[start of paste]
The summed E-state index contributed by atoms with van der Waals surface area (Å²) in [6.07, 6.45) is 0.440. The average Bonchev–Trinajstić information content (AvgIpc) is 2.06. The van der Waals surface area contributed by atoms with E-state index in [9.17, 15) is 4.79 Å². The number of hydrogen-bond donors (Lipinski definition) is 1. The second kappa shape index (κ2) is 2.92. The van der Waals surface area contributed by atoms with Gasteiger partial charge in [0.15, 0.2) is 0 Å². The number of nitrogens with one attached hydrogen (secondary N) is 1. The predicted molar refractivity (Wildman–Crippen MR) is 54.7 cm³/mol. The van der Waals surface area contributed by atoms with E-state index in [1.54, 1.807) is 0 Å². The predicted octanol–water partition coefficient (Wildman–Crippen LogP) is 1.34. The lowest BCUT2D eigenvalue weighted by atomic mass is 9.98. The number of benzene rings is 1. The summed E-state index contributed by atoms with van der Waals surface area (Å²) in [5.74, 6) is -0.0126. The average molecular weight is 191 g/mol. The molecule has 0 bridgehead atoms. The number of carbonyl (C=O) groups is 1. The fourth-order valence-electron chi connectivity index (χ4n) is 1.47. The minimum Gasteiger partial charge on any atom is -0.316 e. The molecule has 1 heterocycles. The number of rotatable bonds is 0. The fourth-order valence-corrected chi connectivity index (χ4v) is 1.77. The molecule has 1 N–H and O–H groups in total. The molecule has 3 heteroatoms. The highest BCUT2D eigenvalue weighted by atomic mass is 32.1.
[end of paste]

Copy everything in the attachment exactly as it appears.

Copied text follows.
The summed E-state index contributed by atoms with van der Waals surface area (Å²) in [6.07, 6.45) is 0.440. The average Bonchev–Trinajstić information content (AvgIpc) is 2.06. The van der Waals surface area contributed by atoms with E-state index in [9.17, 15) is 4.79 Å². The number of hydrogen-bond donors (Lipinski definition) is 1. The second kappa shape index (κ2) is 2.92. The van der Waals surface area contributed by atoms with Gasteiger partial charge in [0.15, 0.2) is 0 Å². The number of nitrogens with one attached hydrogen (secondary N) is 1. The predicted molar refractivity (Wildman–Crippen MR) is 54.7 cm³/mol. The van der Waals surface area contributed by atoms with E-state index in [1.54, 1.807) is 0 Å². The predicted octanol–water partition coefficient (Wildman–Crippen LogP) is 1.34. The lowest BCUT2D eigenvalue weighted by atomic mass is 9.98. The number of benzene rings is 1. The summed E-state index contributed by atoms with van der Waals surface area (Å²) in [5.74, 6) is -0.0126. The average molecular weight is 191 g/mol. The molecule has 0 bridgehead atoms. The number of carbonyl (C=O) groups is 1. The fourth-order valence-electron chi connectivity index (χ4n) is 1.47. The minimum Gasteiger partial charge on any atom is -0.316 e. The molecule has 1 heterocycles. The number of rotatable bonds is 0. The fourth-order valence-corrected chi connectivity index (χ4v) is 1.77. The molecule has 1 N–H and O–H groups in total. The molecule has 3 heteroatoms. The highest BCUT2D eigenvalue weighted by atomic mass is 32.1.